If you’ve ever been in an emergency, you know how important it can be to call 911 for help. Making that connection and talking to one of the thousands of highly-skilled 911 call center operators can be the difference between life and death. That’s why it’s encouraging to see so many states upgrading their 911 systems with the latest technology to ensure citizens have access to efficient emergency communications systems, and why it’s so important that states spend the money they collect through 911 fees for this important work.
Most states already impose a wireless 911 fee on consumers to help offset the cost of emergency communications systems. Some states do this at a state-level, some at a local-level, and some do both. Since the wireless tax and fee rate on consumers is already so high, states should make sure they are utilizing the current funds collected for emergency services effectively and not add to the current tax and fee burden.
These pro-consumer policy considerations should factor into any state’s plan to upgrade their 911 systems:
Decide the wireless 911 rate in the state legislature.
The legislature elected to represent the people should set a statewide 911 fee in statute. If that state’s 911 agency thinks the fee is not appropriate, they should go to the legislature with justification for a fee increase or decrease.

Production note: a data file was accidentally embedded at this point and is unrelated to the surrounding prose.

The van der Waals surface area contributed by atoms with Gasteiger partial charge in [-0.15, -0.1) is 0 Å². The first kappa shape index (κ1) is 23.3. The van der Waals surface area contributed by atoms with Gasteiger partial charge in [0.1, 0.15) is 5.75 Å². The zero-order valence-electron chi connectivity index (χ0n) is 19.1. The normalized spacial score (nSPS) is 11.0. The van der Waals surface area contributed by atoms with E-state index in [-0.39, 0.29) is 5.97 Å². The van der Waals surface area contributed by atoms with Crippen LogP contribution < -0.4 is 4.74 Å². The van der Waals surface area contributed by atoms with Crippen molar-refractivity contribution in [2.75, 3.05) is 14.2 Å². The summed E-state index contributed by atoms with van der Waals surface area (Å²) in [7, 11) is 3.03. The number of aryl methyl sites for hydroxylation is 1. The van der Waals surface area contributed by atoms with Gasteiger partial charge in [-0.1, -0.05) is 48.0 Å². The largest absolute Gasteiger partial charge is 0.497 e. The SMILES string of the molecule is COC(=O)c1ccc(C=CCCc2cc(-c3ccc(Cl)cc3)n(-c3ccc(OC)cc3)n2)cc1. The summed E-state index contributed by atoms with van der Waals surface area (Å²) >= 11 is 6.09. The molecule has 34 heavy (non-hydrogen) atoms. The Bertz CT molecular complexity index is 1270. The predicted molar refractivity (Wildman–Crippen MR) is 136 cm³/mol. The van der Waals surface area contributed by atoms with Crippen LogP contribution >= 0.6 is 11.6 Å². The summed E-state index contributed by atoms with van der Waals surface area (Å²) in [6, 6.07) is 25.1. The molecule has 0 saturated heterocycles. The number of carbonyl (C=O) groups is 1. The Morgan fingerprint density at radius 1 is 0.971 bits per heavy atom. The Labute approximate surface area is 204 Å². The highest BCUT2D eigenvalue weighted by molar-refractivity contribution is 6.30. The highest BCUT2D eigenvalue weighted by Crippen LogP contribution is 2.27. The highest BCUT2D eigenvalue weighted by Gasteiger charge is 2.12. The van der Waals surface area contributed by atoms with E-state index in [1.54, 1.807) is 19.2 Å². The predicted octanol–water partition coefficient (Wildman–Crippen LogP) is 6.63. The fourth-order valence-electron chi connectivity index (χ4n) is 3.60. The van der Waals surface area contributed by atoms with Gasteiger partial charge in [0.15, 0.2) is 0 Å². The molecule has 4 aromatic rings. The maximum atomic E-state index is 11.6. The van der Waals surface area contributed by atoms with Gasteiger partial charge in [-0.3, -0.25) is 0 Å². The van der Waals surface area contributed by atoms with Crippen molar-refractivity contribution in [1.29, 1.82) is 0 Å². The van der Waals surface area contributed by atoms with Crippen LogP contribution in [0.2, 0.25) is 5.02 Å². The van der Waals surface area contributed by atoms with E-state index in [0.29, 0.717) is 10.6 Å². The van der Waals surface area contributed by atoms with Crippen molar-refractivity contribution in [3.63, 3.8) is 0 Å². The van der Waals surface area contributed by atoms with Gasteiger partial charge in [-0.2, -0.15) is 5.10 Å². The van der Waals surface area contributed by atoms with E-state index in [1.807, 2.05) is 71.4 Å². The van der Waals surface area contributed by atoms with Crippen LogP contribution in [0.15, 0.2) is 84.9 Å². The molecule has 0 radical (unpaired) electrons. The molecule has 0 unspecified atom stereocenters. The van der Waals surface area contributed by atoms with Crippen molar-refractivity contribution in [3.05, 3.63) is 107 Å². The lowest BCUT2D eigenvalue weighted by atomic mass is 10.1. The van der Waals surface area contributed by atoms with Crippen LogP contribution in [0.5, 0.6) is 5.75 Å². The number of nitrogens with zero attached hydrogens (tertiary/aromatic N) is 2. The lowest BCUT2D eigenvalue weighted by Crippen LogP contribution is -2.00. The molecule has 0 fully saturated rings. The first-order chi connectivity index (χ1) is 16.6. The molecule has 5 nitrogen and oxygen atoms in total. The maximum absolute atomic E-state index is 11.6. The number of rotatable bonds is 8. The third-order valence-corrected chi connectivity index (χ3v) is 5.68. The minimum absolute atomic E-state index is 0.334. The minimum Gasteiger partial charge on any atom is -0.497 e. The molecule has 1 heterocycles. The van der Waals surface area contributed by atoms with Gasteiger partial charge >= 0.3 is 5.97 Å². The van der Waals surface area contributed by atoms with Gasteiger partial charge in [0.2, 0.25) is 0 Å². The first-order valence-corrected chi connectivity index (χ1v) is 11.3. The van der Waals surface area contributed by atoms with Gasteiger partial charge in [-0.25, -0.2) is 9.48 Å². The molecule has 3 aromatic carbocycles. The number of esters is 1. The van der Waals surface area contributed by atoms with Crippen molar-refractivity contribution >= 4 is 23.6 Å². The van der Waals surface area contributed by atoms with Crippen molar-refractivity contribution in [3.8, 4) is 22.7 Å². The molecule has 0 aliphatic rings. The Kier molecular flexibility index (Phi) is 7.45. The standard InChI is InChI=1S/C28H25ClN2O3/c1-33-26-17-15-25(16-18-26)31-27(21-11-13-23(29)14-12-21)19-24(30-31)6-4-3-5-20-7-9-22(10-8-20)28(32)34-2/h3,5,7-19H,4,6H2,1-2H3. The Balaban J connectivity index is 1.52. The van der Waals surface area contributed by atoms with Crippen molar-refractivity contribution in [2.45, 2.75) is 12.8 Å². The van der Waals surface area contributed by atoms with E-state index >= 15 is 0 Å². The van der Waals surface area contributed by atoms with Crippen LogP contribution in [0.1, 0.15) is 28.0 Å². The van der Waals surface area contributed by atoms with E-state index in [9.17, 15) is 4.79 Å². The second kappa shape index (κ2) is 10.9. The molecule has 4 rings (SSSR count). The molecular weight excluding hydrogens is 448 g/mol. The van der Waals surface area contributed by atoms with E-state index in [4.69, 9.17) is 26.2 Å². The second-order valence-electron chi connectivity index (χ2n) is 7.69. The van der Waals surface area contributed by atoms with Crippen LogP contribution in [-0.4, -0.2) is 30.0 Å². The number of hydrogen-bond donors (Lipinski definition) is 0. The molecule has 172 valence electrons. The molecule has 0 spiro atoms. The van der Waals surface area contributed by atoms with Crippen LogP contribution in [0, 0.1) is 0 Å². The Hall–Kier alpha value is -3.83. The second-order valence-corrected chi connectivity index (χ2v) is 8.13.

Spend revenue only on what it was raised for: 911 systems.
Consumers pay more than $2 billion in dedicated taxes, fees and surcharges every year. Further, when citizens pay a state or local tax or fee for a dedicated purpose, there is trust that the state will make good on that promise and use the revenues for their intended purpose. The 911 fees collected should only be used to support the costs to establish and maintain emergency communications systems to help keep citizens safe. These funds should not be raised under the guise of paying for 911, but then used in the state’s general budget. That’s happened in some instances, and it’s not fair to the consumers paying those fees.
Justify the cost, or reduce the fee on consumers.
The cost to upgrade 911 systems may be significant upfront, but as they are implemented, the costs should decrease. States should carefully look into whether new technologies can decrease their costs, and should adjust fees on consumers accordingly.
Making sure that all Americans have access to emergency systems is vitally important to public safety. States just need to make sure that they are using their citizens’ tax dollars efficiently and effectively to provide these services without burdening consumers with excessive fees.